Jackie, having gained his B.A. then went to Jordan Hill where he attained his diploma in education, after which he began his long and rewarding career as a lecturer at Napier University. He lectured in Sociology but was also something of a specialist in both medical sociology and crime and deviance. He was an exemplary teacher; energetic and compassionate; an unforgettable teacher who made an indelible impression on many of his students. In fact, students enrolled on Jackie's courses sometimes found it hard to get a seat at his lectures as they were so popular with students throughout the university who used to come just to hear him teach. He enjoyed keeping up friendships with many of his students and was also a great mentor, one who encouraged the despondent student to persevere and who thereby saved many a good academic career. As well as lecturing at Napier, Jackie was also acclaimed for his research and consultancy work in such areas as alcohol consumption in the distilling industry and housing problems in underprivileged areas and he was fortunate, through his friend Peter, to be invited to be a visiting fellow to the universities of Utah and Minnesota and these trips to America occasioned many happy times for Jackie, Jill and all concerned.

Jackie was very proud of his family and all his children's achievements in life; Adrian, a company director, Alastair, a solicitor and Sarah, following in her father's footsteps, a principal teacher. He was also very glad to see each of his children happily settled; Adrian with Maggie, Alastair with Margaret and Sarah with Peter and was even more delighted to be the very loving, and indulgent granddad of Jack, Ava, Rory, Tom and Calum. He loved spending time with them all, encouraged them to think for themselves and was tickled recently when Rory, who is still very little, presumed to argue for the existence of a Divine Creator with his atheist Granddad!

Over the years Jackie and Jill have enjoyed many wonderful holidays together and I'm sure that later we will hear more about these happy times. Over recent years they have visited Majorca and Islay, Florence, Pisa and Paris and thanks to a kind birthday gift from Alastair and Margaret also stayed at the Savoy in London. Jackie was a very romantic and devoted husband to Jill for 47 years and a true soul-mate.

He was such an active man. Just a couple of weeks ago he was walking on Ben Ledi above Callander and just a couple of days before his passing Jackie and Jill were enjoying a walk along the river at South Queensferry. It was a terrible shock therefore when, on the night of the 15th January, Jackie passed away suddenly, painlessly and very peacefully in his bed. Jill and Adrian tried very hard to bring him back but this was not to be. I am sure that all of our hearts are with Jill and the whole family at this time of loss.

And so friends we mourn and pay tribute to a good man, a very intelligent, warm hearted man, a great teacher, a loving husband, father, grandfather and friend to many. He will be much missed and very fondly remembered. May he rest in peace.

I would now like to invite Adrian to come and speak to us:

Thank you Adrian for that very fitting tribute.

And now I would like to invite Sarah and Peter to come and read for us:

And now I would like to invite Alastair to come and say a few words:

And now some time for our own thoughts and memories of Jackie as we listen to some music:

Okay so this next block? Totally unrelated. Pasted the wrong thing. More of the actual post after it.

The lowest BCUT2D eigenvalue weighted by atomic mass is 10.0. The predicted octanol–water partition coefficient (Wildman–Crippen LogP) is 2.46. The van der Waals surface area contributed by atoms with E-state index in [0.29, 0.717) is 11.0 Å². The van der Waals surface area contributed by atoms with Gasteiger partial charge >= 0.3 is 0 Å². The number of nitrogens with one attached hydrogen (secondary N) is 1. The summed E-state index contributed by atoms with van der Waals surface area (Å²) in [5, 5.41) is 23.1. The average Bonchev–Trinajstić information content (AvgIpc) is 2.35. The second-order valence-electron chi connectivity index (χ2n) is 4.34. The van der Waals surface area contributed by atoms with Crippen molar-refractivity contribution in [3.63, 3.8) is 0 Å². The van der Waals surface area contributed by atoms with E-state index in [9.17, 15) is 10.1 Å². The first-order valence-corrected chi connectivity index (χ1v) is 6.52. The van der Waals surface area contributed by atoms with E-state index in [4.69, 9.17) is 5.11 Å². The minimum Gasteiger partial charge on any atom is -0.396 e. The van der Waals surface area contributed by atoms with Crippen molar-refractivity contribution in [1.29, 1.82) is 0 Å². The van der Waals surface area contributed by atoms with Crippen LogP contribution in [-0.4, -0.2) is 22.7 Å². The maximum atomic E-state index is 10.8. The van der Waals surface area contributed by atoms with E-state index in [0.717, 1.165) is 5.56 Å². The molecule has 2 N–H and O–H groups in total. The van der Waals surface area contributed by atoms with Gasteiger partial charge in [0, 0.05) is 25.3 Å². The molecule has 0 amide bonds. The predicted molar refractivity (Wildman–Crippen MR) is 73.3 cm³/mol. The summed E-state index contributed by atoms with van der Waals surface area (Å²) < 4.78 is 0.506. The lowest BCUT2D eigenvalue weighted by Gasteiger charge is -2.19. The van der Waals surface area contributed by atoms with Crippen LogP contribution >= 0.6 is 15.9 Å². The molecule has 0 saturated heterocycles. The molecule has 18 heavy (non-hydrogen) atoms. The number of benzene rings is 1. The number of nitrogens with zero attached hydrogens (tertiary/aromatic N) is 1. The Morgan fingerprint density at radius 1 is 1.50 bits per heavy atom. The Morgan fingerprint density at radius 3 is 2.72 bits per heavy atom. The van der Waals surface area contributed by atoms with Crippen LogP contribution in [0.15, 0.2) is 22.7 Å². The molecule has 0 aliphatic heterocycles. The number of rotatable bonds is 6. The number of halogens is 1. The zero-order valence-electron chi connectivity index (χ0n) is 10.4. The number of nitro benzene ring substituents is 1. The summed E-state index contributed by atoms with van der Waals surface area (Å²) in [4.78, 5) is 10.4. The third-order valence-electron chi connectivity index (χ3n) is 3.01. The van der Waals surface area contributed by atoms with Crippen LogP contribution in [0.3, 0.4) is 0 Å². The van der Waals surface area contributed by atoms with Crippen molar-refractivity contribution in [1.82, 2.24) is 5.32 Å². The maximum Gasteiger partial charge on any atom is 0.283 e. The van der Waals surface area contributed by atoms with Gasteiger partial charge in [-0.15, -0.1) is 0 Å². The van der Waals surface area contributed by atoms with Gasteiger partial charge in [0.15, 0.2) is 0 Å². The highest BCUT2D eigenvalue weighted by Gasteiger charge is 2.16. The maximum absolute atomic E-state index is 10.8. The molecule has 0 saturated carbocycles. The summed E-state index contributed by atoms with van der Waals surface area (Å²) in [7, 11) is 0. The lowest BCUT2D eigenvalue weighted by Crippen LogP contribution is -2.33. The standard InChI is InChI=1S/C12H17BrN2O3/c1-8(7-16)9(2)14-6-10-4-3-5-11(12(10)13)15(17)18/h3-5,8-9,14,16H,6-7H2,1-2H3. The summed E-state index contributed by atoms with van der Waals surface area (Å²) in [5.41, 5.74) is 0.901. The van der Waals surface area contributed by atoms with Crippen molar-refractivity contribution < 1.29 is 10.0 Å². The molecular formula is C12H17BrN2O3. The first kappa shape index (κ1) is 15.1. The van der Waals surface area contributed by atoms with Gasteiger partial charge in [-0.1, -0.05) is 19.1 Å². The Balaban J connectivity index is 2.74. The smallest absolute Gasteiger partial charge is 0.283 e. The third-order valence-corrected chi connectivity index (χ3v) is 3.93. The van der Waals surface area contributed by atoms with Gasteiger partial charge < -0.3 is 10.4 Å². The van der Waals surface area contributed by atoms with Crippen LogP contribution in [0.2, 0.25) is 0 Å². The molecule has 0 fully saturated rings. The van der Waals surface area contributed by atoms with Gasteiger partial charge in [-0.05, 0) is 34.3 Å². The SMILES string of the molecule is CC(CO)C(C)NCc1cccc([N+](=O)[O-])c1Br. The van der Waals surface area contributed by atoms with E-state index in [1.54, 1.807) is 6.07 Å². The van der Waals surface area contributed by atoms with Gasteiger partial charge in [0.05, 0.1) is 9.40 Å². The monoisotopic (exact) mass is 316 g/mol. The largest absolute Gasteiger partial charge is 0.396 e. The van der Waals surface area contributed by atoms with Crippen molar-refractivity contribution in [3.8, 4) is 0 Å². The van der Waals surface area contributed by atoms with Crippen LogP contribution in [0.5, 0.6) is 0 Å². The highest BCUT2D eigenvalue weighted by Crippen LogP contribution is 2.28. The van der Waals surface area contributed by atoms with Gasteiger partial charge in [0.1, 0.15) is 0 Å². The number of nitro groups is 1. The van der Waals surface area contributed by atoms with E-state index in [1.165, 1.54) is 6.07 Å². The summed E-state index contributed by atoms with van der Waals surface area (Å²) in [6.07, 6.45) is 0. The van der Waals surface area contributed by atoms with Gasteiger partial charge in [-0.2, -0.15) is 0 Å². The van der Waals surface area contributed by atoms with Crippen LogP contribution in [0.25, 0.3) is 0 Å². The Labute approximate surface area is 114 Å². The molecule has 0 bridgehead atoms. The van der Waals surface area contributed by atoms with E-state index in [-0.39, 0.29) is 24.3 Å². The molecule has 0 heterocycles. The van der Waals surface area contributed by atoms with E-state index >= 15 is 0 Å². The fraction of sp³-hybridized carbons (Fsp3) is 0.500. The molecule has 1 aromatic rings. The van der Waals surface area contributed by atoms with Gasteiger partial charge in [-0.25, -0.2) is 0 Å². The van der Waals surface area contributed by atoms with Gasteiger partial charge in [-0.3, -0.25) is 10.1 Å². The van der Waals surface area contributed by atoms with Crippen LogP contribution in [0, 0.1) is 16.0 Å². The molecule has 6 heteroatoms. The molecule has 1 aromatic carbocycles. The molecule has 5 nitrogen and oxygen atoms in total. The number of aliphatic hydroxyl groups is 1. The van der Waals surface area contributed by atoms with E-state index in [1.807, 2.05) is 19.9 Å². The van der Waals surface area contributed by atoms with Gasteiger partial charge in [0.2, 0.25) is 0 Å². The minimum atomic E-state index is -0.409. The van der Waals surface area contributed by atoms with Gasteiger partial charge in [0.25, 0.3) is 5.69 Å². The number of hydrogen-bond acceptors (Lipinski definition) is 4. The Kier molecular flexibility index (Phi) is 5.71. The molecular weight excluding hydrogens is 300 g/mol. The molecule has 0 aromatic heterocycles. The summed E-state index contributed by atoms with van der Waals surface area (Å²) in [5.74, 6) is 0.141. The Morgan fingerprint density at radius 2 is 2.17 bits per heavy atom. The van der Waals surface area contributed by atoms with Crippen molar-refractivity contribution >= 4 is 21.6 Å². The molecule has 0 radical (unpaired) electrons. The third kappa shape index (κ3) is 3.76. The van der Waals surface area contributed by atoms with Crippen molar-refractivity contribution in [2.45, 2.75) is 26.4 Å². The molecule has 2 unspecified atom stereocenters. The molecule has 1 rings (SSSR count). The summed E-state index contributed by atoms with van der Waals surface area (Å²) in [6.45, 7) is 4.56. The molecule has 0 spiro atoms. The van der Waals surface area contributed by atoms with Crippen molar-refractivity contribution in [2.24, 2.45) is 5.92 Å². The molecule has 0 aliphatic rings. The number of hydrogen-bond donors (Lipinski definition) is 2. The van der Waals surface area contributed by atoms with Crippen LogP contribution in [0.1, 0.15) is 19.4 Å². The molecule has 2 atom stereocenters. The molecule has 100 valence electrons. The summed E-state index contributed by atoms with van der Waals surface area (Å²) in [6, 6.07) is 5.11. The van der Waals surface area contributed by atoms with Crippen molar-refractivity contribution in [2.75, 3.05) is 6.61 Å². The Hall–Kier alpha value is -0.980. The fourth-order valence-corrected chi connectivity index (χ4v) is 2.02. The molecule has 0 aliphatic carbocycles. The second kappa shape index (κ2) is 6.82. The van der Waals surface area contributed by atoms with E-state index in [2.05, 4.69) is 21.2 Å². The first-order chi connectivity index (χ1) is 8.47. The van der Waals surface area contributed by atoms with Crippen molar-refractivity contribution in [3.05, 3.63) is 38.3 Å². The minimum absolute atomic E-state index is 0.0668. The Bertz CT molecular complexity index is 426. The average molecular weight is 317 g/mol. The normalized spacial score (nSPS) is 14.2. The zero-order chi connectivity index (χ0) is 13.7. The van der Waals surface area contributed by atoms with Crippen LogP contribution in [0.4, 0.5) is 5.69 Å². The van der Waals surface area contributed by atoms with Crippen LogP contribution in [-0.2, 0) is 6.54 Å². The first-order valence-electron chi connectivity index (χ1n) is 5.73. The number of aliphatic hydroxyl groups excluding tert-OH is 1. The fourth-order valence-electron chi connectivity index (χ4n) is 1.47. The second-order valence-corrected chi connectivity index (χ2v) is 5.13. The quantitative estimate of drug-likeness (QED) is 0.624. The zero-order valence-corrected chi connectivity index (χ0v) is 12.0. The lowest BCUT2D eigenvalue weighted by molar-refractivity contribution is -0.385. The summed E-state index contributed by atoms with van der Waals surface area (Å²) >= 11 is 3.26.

Please rise for the committal:
Jackie, we commit your body to be cremated and to the keeping of mother earth which bears us all. We are glad that you lived that we saw your face, knew your friendship, and walked the way of life with you. We deeply cherish the memory of your words and deeds and character. We leave you in peace. With respect we bid you farewell. In love we remember your companionship, your kindly ways and thinking of you in this manner let us live in love, one with another.

Please be seated. Let's now take a few moments of quiet reflection in thankfulness and remembrance:
And now let us give thanks for every gift of life that brings us joy, peace and strength of heart at a time of loss.
We give thanks for each person whose life speaks to us words of hope and affirmation.
We give thanks especially for Jackie in whose memory we gather ………
As we each recall in a moment of silence what he meant to us………. as husband, brother, father, grand-father, father-in-law, uncle, relative or friend…………..
We recall with gratitude Jackie's unforgettable personality, his devotion to his wife and family, his sense of humour and his love of life.
In the rising of the sun and its going down, we will remember him
In the beginning of the year and when it ends, we will remember him, .....
In the blowing of the wind and in the chill of winter, we will remember him,
In the opening of buds and in the rebirth of spring, we will remember him,
In the blueness of the sky and in the warmth of summer, we will remember him,
In the rustling of the leaves and in the beauty of autumn, we will remember him,
When we are lost and sick of heart, we will remember him,
When we have joys we yearn to share, we will remember him,
So long as we live, he too shall live, for he is now a part of us, as we remember him. ........

And our final reading is a well known anonymous poem which could speak Jackie's word to you all:
I give you this one thought to keep,
I'm with you still. I do not sleep.
I am a thousand winds that blow.
I am the diamond glints on snow.
I am the sunlight on ripened grain.
I am the gentle autumn rain.
When you awaken in the morning hush,
I am the swift uplifting rush,
Of quiet birds in circled flight
I am the soft stars that shine at night.
Do not think of me as gone
I am with you still, in each new dawn.
Do not stand at my grave and weep
I am not there, I do not sleep.
Do not stand there at my grave an cry
I am not there, I did not die.

If you would like to make a donation in Jackie's memory for Chest, Heart and Stroke, Scotland, then there will be an opportunity to do so as you leave the chapel and there will be a reception in Jackie’s memory immediately following this service at the Cumberland Bar in Cumberland Street, to which you are all warmly invited. Please rise for our closing words:

And so may the road rise with you,
May the wind be always at your back,
May the sun shine warm upon your face,
May the rain fall soft upon your fields,
And until we meet again,
May the hand of a friend be always near .....